Dr. Lloyd Whitman Named a Fellow of AVS Science and Technology Society

9/27/2005 - 40-05r
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Dr. Lloyd Whitman, a scientist in the Naval Research Laboratory's Chemistry Division, has been named a Fellow of the AVS Science and Technology Society. Dr. Whitman is recognized for "exceptional work elucidating the complex structure of surfaces and interfaces that not only answers important technical questions but reveals pictorially the beauty of the nanoscopic world." Fellows of AVS are chosen for their "sustained and outstanding scientific and technical contributions in research, engineering, technical advancement, academic education, or managerial leadership for at least 10 years." Founded in 1953 and called the American Vacuum Society, Inc. in the early years, AVS is now organized into 10 technical divisions and three technical groups that encompass a range of established as well as emerging science and technology areas. Only 0.5% of AVS members are fellows.

Dr. Whitman came to NRL in 1991, and since 1999 has been the Head of the Surface Nanoscience and Sensor Technology Section, where he directs an interdisciplinary research program involving nanoscience, biotechnology, and microfluidics. His current research includes studies of individual semiconductor, organic, and biomolecular nanostructures; their use in novel functional surfaces; and their integration into biosensor systems for biological warfare defense and optoelectronic devices for infrared applications.

Dr. Whitman has conducted a high-profile research program on the atomic-scale structure and chemistry of semiconductor surfaces and interfaces in ultra-high vacuum using scanning tunneling microscopy and spectroscopy. "Science-as-art" images he created based on this research have graced the covers of many publications, ranging from conference programs to college textbooks. More recently, he has done pioneering work demonstrating how conventional surface analysis can be extended to complex biomolecular films. Dr. Whitman also directs the development of multiple advance biosensor systems, two of which have been licensed for commercialization.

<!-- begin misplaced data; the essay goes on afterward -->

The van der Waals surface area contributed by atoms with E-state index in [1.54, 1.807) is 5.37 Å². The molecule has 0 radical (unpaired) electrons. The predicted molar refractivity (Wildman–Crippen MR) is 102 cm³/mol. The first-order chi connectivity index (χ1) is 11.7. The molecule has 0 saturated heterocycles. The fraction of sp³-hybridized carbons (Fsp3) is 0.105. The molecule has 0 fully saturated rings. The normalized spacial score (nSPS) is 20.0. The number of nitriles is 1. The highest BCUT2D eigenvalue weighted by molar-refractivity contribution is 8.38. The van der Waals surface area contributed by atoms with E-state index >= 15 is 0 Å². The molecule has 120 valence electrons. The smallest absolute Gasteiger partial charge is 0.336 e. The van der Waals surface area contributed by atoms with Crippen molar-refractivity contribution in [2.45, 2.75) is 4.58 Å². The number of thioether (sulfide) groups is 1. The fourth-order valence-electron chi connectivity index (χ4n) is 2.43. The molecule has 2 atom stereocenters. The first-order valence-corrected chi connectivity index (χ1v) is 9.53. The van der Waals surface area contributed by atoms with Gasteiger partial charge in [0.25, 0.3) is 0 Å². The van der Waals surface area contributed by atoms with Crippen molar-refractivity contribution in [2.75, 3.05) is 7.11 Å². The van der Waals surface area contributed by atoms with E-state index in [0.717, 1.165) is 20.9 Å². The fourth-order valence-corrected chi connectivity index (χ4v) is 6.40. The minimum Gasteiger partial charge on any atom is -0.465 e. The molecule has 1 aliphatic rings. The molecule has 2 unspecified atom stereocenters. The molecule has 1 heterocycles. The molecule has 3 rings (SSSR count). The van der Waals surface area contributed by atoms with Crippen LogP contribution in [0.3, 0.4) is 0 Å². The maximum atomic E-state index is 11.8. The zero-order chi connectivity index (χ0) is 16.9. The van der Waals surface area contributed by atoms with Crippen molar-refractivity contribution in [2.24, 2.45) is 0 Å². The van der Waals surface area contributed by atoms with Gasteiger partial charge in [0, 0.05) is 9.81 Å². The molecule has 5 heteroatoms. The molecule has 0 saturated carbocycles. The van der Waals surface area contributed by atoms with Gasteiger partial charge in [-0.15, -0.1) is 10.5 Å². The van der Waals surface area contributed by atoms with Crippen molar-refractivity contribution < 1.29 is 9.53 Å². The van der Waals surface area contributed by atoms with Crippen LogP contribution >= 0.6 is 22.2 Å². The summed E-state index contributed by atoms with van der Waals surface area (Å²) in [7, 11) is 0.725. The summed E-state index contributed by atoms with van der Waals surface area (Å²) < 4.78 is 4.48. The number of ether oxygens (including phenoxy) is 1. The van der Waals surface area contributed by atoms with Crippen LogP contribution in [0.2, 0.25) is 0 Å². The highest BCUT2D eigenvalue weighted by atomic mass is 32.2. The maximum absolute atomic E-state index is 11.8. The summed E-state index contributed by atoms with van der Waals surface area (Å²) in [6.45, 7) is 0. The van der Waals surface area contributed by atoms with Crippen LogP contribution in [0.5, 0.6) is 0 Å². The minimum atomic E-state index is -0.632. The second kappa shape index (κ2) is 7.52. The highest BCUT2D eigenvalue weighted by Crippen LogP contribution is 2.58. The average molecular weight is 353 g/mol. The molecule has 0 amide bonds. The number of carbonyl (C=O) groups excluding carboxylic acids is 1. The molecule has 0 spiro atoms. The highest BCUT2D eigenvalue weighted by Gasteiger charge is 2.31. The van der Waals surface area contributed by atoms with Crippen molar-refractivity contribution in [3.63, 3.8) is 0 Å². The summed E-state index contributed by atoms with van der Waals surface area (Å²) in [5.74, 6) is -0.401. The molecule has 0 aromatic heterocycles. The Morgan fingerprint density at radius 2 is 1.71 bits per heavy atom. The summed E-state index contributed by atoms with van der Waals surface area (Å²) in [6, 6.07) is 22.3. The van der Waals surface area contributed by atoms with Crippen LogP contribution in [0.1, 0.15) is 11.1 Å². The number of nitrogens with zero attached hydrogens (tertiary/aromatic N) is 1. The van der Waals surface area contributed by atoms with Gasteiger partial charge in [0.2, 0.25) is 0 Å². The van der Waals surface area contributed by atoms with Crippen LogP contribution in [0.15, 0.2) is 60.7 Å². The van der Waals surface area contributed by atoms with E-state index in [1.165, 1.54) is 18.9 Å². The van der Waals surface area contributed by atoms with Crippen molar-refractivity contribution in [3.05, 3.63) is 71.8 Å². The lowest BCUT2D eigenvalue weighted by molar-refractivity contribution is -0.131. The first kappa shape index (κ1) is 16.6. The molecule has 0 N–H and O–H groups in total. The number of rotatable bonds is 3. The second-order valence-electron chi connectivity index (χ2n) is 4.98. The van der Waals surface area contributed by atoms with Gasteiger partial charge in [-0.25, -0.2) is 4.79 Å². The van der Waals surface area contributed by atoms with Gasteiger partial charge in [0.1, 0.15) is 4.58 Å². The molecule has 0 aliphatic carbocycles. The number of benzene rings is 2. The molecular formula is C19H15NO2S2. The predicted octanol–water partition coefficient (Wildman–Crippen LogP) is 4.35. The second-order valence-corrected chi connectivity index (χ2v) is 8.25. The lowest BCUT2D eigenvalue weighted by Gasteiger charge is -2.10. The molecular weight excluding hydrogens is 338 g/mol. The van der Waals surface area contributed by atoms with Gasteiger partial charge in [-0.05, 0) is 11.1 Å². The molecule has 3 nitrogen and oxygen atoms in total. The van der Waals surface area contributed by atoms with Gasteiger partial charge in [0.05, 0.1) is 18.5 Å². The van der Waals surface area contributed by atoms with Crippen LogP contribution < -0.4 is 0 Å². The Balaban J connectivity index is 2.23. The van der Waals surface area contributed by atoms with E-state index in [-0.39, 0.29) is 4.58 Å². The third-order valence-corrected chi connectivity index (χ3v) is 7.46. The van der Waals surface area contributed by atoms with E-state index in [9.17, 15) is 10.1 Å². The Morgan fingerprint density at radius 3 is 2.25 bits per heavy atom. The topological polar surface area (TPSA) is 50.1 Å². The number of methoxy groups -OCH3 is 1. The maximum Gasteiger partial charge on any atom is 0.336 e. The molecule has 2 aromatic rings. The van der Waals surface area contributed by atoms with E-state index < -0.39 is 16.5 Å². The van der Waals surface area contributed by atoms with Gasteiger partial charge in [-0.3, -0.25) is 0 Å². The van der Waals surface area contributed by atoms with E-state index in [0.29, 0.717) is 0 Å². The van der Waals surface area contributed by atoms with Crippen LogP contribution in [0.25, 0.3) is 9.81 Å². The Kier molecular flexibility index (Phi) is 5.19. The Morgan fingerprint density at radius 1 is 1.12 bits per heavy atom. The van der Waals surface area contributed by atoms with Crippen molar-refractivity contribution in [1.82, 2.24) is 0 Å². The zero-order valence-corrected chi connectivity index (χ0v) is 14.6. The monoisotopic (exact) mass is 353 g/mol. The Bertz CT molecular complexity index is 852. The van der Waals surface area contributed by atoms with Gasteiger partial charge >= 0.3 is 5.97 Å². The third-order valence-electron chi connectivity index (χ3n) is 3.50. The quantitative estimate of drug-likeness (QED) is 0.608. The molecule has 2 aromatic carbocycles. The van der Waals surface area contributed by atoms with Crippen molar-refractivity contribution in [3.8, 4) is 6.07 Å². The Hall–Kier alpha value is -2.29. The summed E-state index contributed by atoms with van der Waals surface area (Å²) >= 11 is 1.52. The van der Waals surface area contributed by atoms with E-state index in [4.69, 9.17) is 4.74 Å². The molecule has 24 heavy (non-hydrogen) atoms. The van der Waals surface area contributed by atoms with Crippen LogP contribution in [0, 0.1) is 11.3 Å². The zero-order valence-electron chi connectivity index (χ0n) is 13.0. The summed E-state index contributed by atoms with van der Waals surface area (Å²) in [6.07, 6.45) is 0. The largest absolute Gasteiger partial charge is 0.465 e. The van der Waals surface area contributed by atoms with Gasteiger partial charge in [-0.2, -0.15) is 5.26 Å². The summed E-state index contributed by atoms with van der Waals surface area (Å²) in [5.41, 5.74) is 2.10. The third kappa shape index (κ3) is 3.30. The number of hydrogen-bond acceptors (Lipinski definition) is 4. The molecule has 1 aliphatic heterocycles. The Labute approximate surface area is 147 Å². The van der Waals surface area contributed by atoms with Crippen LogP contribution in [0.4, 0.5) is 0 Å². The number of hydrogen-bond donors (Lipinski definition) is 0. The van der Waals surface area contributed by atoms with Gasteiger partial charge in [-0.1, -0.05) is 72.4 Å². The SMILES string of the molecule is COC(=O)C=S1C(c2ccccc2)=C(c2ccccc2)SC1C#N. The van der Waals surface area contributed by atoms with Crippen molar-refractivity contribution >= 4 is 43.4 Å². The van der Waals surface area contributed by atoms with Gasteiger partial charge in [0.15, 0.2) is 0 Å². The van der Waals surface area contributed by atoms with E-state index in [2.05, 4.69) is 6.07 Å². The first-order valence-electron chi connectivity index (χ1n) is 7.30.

"Read any paper written by Lloyd," said Dr. Rich Colton, head of NRL's Surface Chemistry Branch and Director of the Institute for Nanoscience, "and you will find it to be a model of quality with respect to content and clarity of presentation. His experiments are well planned and executed. The experimental data are thoroughly analyzed and often compared to model results or theoretical predictions. He is a master of illustration. The images, figures, graphs, and tables that he produces are never ordinary but exquisite in detail and the message that they convey."

In addition to his research at NRL, Dr. Whitman helps manage nanotechnology and biodefense programs for a number of agencies within the Department of Defense, currently including the Air Force Office of Scientific Research, the Defense Sciences Office at DARPA, and the Joint Science and Technology Office for Chemical and Biological Defense at Defense Threat Reduction Agency.

Dr. Whitman received two NRL Invention Awards in 2004; NRL Technology Transfer Awards in 2004 and 2002; and Alan Berman Research Publication Awards in 2004, 2003, and 1996. He serves on the Program Committee for the 2005 Electronics Materials Conference and as Chair of the General Committee for the Physical Electronics Conference. Dr. Whitman has published 98 refereed publications. In addition, he has published 14 books or book chapters. He has three patents pending. Dr. Whitman is a member of the American Chemical Society, the Materials Research Society, Sigma Xi, and the American Physical Society. Dr. Whitman will be presented with his award November 2 at the AVS 52nd International Symposium & Exhibition in Boston.

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